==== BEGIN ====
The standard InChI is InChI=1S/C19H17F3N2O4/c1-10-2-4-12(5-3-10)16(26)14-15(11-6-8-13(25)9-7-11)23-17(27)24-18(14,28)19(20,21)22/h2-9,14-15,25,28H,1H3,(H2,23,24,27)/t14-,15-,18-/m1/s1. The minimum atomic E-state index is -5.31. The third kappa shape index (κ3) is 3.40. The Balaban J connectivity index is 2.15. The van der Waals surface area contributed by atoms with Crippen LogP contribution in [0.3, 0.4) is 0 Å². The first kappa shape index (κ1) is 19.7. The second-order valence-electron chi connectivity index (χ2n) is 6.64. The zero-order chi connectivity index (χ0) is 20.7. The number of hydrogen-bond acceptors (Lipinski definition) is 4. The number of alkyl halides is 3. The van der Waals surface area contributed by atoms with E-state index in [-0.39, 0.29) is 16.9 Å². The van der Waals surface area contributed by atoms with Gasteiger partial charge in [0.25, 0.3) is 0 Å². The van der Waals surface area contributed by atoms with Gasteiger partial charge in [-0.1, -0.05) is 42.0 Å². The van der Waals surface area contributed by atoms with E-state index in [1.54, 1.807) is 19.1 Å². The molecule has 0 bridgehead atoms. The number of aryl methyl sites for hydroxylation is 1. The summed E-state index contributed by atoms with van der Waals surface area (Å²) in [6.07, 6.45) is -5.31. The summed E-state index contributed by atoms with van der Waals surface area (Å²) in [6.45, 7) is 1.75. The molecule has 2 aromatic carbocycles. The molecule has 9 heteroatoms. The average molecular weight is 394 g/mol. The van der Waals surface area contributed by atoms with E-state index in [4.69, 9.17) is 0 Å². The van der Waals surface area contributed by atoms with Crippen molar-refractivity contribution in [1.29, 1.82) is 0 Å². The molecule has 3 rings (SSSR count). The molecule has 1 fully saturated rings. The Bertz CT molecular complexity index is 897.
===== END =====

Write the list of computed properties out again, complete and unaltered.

The standard InChI is InChI=1S/C19H17F3N2O4/c1-10-2-4-12(5-3-10)16(26)14-15(11-6-8-13(25)9-7-11)23-17(27)24-18(14,28)19(20,21)22/h2-9,14-15,25,28H,1H3,(H2,23,24,27)/t14-,15-,18-/m1/s1. The minimum atomic E-state index is -5.31. The third kappa shape index (κ3) is 3.40. The Balaban J connectivity index is 2.15. The van der Waals surface area contributed by atoms with Crippen LogP contribution in [0.3, 0.4) is 0 Å². The first kappa shape index (κ1) is 19.7. The second-order valence-electron chi connectivity index (χ2n) is 6.64. The zero-order chi connectivity index (χ0) is 20.7. The number of hydrogen-bond acceptors (Lipinski definition) is 4. The number of alkyl halides is 3. The van der Waals surface area contributed by atoms with E-state index in [-0.39, 0.29) is 16.9 Å². The van der Waals surface area contributed by atoms with Gasteiger partial charge in [0.25, 0.3) is 0 Å². The van der Waals surface area contributed by atoms with Gasteiger partial charge in [-0.1, -0.05) is 42.0 Å². The van der Waals surface area contributed by atoms with E-state index in [1.54, 1.807) is 19.1 Å². The molecule has 0 bridgehead atoms. The number of aryl methyl sites for hydroxylation is 1. The summed E-state index contributed by atoms with van der Waals surface area (Å²) in [6.07, 6.45) is -5.31. The summed E-state index contributed by atoms with van der Waals surface area (Å²) in [6.45, 7) is 1.75. The molecule has 2 aromatic carbocycles. The molecule has 9 heteroatoms. The average molecular weight is 394 g/mol. The van der Waals surface area contributed by atoms with E-state index in [4.69, 9.17) is 0 Å². The van der Waals surface area contributed by atoms with Crippen molar-refractivity contribution in [1.29, 1.82) is 0 Å². The molecule has 3 rings (SSSR count). The molecule has 1 fully saturated rings. The Bertz CT molecular complexity index is 897.